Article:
A few people recommended therapy to me, and I decided to try that too. But, I wanted to give myself some time to heal on my own first. I mean, my reaction to her death wasn’t “extreme.” I knew that much.
If you’ve just lost a friend, and you’re stuck in that state of denial and grief, I recommend reading Do Not Stand At My Grave And Weep. It won’t take your grief away, but it will help you remain sane through that period. It might even save you from falling into long-term depression. After I finished reading that book, I finally understood why Maya Angelou claimed that literature had helped her cope with her trauma.
It was time to turn the page
Although I was certain my reaction to her death wasn’t extreme, I still had this fear that my life would just never be the same again. I was afraid I might never learn to move on from those days and build my career or a family of my own. So my mind would either think about my friend or worry about the future that is to come. Basically, it felt like a war zone inside my head, and I wasn’t sure which side I was fighting for.
My quest for inspiration, empathy, and understanding
I never stopped reading. I read everything I could find that discussed how people coped with the death of a loved one. Of course, my best read was Do Not Stand At My Grave And Weep.
Because of those texts that I used to read (books, articles and blog posts), I was able to remind myself that I wasn’t losing my mind. It was normal for someone who was experiencing sadness to feel as if it will last forever. The stories shared by other people gave me hope that my life will get better as well.
Finding new goals and a new purpose in life
I had to find ways to move on with life. That was my next goal, and I must tell you, it wasn’t easy. There were days when I didn’t even feel like getting out of bed. I felt a little too sensitive at the time to be exposed to the world just yet. But I kept trying nonetheless. I wanted to make things work out. I didn’t want my life to come to a standstill.
Looking back on those days, I am immensely grateful to myself for the tiny steps I used to take. You see, not everyone knows of those days when you had to force yourself to show up at work or in school. Not everyone is aware of the thoughts you kept fighting in your head 24/7. Only you know all of that, so thank yourself for how far you’ve come and the little efforts you put forth. Those small steps are what will save you in the long run, so don’t let anyone belittle their significance.
By the way, I had some extra help in my quest to find my motivation again. It came from the authors of Do Not Stand At My Grave And Weep. They recommend some of the best motivational books. You can imagine how glad I was to find everything I needed in one place when all I was looking for were funeral poems for a friend.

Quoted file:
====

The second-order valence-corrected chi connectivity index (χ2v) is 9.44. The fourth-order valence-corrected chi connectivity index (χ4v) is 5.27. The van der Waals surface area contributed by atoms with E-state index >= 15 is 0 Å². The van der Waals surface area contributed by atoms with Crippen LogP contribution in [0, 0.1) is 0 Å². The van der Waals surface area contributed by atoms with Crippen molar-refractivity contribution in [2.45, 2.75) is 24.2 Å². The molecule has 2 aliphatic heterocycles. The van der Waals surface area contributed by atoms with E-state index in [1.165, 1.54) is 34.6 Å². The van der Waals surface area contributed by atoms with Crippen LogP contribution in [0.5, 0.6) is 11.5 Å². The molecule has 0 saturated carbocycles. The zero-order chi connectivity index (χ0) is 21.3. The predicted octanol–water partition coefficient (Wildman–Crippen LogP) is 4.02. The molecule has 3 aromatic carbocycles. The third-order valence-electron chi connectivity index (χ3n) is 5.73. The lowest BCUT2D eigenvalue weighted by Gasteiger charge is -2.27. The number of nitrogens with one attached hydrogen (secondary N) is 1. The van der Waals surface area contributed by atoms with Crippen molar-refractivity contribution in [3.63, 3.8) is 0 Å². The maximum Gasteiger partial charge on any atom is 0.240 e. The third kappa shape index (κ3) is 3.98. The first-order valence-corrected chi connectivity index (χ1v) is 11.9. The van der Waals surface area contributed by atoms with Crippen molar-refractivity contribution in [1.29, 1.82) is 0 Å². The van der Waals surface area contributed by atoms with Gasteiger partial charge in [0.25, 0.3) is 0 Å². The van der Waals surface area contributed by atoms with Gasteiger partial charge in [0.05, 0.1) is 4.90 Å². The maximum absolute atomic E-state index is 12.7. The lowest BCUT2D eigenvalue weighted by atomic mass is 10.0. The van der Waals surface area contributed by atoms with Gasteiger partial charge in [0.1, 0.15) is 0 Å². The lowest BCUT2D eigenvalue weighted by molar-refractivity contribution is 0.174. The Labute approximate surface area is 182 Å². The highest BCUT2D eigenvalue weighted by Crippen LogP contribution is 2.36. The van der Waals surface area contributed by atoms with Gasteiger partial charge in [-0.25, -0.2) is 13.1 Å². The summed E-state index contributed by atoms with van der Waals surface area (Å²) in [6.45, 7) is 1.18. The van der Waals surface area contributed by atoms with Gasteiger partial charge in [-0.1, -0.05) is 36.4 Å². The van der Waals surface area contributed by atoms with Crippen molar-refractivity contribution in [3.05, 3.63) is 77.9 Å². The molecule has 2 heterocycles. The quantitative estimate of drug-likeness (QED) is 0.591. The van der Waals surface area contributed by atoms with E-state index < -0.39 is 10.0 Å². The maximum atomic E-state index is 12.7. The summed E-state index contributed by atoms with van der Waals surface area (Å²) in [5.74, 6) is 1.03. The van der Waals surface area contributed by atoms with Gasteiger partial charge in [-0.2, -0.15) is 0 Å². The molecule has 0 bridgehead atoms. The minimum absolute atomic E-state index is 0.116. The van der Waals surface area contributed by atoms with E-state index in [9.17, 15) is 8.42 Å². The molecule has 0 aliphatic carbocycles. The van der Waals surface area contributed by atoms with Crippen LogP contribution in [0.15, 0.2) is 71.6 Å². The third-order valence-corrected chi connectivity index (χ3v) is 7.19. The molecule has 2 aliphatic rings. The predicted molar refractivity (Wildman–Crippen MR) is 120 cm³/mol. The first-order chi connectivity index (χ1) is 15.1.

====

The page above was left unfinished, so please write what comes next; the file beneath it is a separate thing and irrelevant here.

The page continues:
The need for balance in life
There was one other hurdle I faced when I was trying to rebuild my life. Ironically, after a certain point, I started over-stressing myself. I would drown in work, from morning to night, and even over the weekend, barely giving myself time to breathe.
Now I realize that I was trying to occupy my mind with other thoughts. But, that kind of behavior only landed me in the hospital with severe dehydration and stress.
So, I advise you to draw your boundaries. Always draw your boundaries in every situation because too much of anything will only cause you harm.
Do Not Stand At My Grave And Weep taught me how to express my thoughts. In the words of the poets, I found meaning; I was able to put my emotions into words. So, finally, after a few months, I felt prepared to start talking about what I was going through. I started looking for someone who would care to hear me out. Heartbreakingly, in the past, that someone used to be my friend.
Finding a good listener
I found a friendly therapist in the neighborhood and started meeting with her every week. During almost every single session, I caught myself repeating lines from the funeral poems for a friend found in Do Not Stand At My Grave And Weep. That was when it really dawned on me just how much that book meant to me.
It’s really important to be able to express your emotions properly in order to be understood. What I mean by that is that it wouldn’t make sense to your listener if you told them, “I feel so empty.” To you, it might make sense because that is really how you feel. But your listener might want more details.
Tell them about the thoughts in your mind. Tell them that you can’t sleep at night; you can’t get your mind to focus. Tell them all of the details, and they might be able to offer solutions to those problems.
Of course, good therapists know how to read between the lines. The problem is that not everyone has access to a good therapist.
If you’re in school, you’re probably considering your school counselor. Unfortunately, they meet countless students and could easily misdiagnose your grief with teenage turbulence.